With the iPhone X off to a weaker than expected start, Apple has been scrambling to offer better innovations in future devices. As a result, the Apple rumor mill has been working overtime lately. And the latest report says that Apple will follow Samsung by offering curved displays and touchless control on future iPhones.
In the past, these types of reports would have been qualified as mere rumors. But with the chief Apple rumormonger, Mark Gurman, now at Bloomberg, a reputable news source, these stories take on a new air of respectability. It doesn’t hurt that Gurman is usually right, either.
Here’s what’s he’s saying this week.
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“Apple is working on touchless gesture control and curved screens for future iPhones,” he writes. “The control feature would let iPhone users perform some tasks by moving their finger close to the screen without actually tapping it … Apple is also developing iPhone displays that curve inward gradually from top to bottom … So far, every iPhone model has used a flat display.”
Both of these innovations are already available in Samsung flagships, of course. But then Apple has as rich a history copying Samsung now as is the case with the reverse. Last year’s iPhone X borrows the tall, near-bezel-less design that Samsung championed two years earlier. (Though Apple’s “all-screen” design is far less successful than Samsung’s.) The iPhone X was also among the first iPhones to feature wireless charging, a feature that’s been available in Android handsets for years.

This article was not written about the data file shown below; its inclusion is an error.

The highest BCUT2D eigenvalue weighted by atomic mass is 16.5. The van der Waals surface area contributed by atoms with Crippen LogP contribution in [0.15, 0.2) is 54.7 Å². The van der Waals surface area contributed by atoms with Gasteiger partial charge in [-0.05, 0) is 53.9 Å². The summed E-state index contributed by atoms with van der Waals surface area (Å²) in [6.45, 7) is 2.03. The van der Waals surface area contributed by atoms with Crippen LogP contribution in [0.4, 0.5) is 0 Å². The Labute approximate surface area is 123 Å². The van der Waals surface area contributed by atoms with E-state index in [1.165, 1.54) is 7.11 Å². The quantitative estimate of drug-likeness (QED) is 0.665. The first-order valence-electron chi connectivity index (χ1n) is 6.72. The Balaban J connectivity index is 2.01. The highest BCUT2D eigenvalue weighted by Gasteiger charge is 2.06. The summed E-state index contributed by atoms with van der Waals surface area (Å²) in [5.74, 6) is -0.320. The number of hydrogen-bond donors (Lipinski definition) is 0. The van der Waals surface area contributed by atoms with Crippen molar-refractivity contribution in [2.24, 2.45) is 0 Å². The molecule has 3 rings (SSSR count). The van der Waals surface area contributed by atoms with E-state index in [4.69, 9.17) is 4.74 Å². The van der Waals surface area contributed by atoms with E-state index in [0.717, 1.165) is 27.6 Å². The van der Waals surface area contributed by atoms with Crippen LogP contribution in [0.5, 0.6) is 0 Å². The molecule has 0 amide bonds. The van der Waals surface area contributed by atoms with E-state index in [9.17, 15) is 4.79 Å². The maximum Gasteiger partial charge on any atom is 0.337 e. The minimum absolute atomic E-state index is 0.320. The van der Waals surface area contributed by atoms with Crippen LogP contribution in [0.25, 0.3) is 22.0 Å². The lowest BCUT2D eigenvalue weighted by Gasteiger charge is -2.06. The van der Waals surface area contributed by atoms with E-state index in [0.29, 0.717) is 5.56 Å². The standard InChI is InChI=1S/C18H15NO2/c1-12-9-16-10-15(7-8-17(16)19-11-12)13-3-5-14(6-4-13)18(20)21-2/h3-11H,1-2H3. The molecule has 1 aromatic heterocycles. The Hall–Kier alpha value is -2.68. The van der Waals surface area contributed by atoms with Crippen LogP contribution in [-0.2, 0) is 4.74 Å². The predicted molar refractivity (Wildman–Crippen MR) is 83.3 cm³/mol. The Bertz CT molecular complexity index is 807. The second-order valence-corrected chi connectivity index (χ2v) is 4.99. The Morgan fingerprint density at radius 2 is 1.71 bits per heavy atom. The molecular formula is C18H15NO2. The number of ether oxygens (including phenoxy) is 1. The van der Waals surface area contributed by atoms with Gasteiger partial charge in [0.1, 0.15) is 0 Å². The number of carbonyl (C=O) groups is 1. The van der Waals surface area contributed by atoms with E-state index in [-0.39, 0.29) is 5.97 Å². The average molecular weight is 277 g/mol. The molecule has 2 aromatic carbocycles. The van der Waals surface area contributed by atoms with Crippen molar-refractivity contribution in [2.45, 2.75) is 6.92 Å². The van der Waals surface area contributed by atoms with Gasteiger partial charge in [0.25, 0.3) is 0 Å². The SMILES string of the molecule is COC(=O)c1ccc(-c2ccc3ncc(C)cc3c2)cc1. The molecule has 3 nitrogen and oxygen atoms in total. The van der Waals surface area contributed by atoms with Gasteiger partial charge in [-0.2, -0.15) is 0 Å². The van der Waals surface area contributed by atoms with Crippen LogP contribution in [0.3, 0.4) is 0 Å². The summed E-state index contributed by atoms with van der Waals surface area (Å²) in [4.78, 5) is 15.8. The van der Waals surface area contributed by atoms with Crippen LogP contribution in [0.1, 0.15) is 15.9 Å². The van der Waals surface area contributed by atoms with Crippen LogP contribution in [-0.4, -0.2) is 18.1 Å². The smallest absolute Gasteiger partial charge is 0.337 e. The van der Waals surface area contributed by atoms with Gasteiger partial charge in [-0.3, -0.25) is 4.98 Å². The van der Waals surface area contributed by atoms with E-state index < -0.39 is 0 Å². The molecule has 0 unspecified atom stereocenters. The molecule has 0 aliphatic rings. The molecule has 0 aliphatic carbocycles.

Apple often moves slowly to adopt new technologies. But the issue for the firm this time around is that the iPhone X has been a lot less successful than the company had hopes. Apple didn’t meet its internal sales goals for the device and has already cut component shipments from suppliers twice as a result.
These two features will not arrive in this year’s iPhones. In fact, at least one of them could be at least two years away from shipping. In the meantime, Apple will evolve the technologies it delivered first in the iPhone X, and it will offer more display size and pricing options too.
<p>The question, I have is …. why would anyone need to control their phone without touching it? Even if Apple was successful in copying this Samsung first, what would be the point? I've tried this with the Galaxy phone in the past and I have shown others how to do it, but it's hard to see people doing this "kinect-thing" on a frequent basis.</p>
<p>I think any experienced theremin player would find a touchless interface quite natural.</p>
<blockquote><a href="#259890"><em>In reply to MikeGalos:</em></a></blockquote><p>Somehow I don't think you're representative of the average smartphone user. Just a hunch :)</p><p><br></p><p>I always thought it would be interesting to augment a theremin by adding a virtual transparent "keyboard" that would allow you to "pick" the notes you want to hit. But I guess the Theremini makes it less useful since it can quantize the notes which makes them easier to select.</p>
<blockquote><a href="#259681"><em>In reply to Daekar:</em></a></blockquote><p>They're run out of ideas on how to make these smartphones more capable so their focusing on styles. They are improving the cameras but the average person will still take crappy pictures. </p>